Microchip’s CryptoAuthentication device and partner programme protect IP

The ATECC608A CryptoAuthentication device from Microchip is a secure element that allows developers to add hardware-based security to their designs. Microchip also announced a Security Design Partner Programme for connecting developers with third-party partners to enhance and expedite secure designs.

The hardware security and a partnership help to protect against security threats, from remote cyber-attacks to the creation of counterfeit products. These threats affect all industries and can result in substantial losses in recovery costs, service revenue and in brand equity. Microchip argues that implementing robust security into new and existing designs to protect intellectual property (IP) and enable trusted authentication of connected devices is critical.

Secured communication creates, protects and authenticates a device’s unique and trusted identity. By keeping a device’s private keys isolated from the system in a secured area, coupled with its industry-leading cryptography practices, the ATECC608A provides a level of security that can be used in nearly any type of design, says Microchip.

The ATECC608A key generation complies to the Federal Information Processing Standard (FIPS)-compliant Random Number Generator (RNG). It generates unique keys compliant with the latest requirements from the National Institute of Standards and Technology (NIST), providing an easier path to a whole-system FIPS certification.

Another feature is boot validation capabilities for small systems. New commands facilitate the signature validation and digest computation of the host microcontroller firmware for systems with small microcontrollers, such as an Arm Cortex-M0+, as well as for more robust embedded systems.

The AES-128 engine also makes security deployments for LoRa infrastructures possible by enabling authentication of trusted nodes within a network. In addition, the hardware-based integrated elliptical curve cryptography (ECC) algorithms create smaller keys and establish a certificate-based root of trust more quickly and securely than other implementation approaches that rely on legacy methods.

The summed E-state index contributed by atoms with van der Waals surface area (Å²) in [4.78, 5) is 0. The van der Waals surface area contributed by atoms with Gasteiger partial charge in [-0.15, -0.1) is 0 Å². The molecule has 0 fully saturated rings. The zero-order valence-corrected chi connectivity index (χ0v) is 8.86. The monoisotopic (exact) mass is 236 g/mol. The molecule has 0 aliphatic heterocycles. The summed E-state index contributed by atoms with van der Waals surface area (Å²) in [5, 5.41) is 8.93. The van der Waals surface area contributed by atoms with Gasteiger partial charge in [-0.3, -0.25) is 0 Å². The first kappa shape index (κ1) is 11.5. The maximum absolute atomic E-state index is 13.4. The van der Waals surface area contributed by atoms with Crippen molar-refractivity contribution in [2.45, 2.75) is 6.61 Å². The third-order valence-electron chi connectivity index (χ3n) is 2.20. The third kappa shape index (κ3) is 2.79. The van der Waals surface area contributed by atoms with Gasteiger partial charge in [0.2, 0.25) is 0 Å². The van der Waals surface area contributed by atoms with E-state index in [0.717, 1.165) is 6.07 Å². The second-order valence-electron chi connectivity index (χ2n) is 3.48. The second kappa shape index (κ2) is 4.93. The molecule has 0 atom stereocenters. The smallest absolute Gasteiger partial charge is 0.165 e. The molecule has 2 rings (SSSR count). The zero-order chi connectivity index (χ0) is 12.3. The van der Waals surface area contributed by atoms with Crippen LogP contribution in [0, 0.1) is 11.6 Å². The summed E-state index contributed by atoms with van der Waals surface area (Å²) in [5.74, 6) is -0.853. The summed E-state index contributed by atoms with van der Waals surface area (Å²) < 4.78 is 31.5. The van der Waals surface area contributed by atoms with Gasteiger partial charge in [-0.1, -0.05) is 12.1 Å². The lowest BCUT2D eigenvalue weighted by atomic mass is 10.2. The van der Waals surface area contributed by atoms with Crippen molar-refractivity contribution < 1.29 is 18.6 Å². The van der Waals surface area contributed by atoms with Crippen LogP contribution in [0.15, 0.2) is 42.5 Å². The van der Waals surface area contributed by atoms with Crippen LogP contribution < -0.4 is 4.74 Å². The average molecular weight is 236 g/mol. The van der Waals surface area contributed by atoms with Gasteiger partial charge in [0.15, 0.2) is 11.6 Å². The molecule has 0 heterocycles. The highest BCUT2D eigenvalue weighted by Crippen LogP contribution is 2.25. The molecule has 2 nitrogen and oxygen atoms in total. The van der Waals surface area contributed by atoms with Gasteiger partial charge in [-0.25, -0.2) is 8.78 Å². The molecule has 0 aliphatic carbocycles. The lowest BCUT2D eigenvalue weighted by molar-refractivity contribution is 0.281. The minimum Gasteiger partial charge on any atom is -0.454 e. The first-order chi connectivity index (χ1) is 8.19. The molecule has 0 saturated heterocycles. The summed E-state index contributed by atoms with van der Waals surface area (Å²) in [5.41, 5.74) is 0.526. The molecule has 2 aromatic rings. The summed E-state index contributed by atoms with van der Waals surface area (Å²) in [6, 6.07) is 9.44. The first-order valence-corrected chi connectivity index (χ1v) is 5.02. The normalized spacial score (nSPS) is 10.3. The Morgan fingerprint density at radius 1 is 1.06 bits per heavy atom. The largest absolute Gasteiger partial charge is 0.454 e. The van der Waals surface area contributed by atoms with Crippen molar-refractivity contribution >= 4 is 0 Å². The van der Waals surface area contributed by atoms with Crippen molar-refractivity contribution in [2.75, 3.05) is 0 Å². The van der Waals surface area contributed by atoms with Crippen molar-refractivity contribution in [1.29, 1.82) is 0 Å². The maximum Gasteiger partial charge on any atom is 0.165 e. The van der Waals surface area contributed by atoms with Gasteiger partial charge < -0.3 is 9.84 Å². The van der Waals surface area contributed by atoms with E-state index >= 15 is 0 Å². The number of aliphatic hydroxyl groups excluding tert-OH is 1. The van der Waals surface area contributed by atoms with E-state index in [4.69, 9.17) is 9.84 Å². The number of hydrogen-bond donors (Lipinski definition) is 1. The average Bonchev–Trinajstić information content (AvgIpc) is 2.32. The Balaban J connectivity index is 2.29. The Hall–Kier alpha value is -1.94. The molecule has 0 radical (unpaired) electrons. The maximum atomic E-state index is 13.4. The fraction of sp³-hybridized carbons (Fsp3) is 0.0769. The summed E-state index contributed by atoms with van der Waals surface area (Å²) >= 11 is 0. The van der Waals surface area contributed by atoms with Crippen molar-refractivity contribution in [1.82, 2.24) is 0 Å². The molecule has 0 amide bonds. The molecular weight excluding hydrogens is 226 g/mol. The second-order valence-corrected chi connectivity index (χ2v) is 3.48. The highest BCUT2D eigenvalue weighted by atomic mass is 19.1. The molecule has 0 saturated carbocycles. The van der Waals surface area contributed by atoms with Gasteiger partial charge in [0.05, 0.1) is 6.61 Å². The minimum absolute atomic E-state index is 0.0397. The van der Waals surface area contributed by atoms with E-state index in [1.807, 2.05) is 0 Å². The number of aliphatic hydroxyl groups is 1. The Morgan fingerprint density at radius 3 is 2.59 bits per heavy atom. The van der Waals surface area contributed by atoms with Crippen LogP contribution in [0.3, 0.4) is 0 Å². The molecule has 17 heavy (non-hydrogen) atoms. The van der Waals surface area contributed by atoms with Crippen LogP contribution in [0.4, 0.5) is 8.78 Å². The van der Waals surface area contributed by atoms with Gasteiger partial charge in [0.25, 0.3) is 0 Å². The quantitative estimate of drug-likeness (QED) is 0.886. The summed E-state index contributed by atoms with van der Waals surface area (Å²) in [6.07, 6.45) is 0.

Anti-tampering techniques protect keys from physical attacks and attempted intrusions after deployment. These techniques allow the system to preserve a secured and trusted identity.

Companies can use Microchip’s secured manufacturing facilities to safely provision their keys and certificates, eliminating the risk of exposure during manufacturing.

Customers also have access to Microchip’s Security Design Partner Programme. Companies, including Amazon Web Services (AWS) and Google Cloud Platform, provide complementary cloud-driven security models and infrastructure. Other partners are familiar with implementing Microchip’s security devices and libraries. Designers can secure an IoT application or add authentication capabilities for consumables, such as cartridges, or accessories, using the expertise of the Security Design Partners to reduce both development cost and time to market.

For rapid prototyping of secure solutions designers can use the CryptoAuth Xplained Pro evaluation and development kit with the ATCryptoAuth-XPRO-B add-on board, which is compatible with any Microchip Xplained or XplainedPro evaluation board.

http://www.microchip.com/design-centers/security-ics/cryptoauthentication/overview

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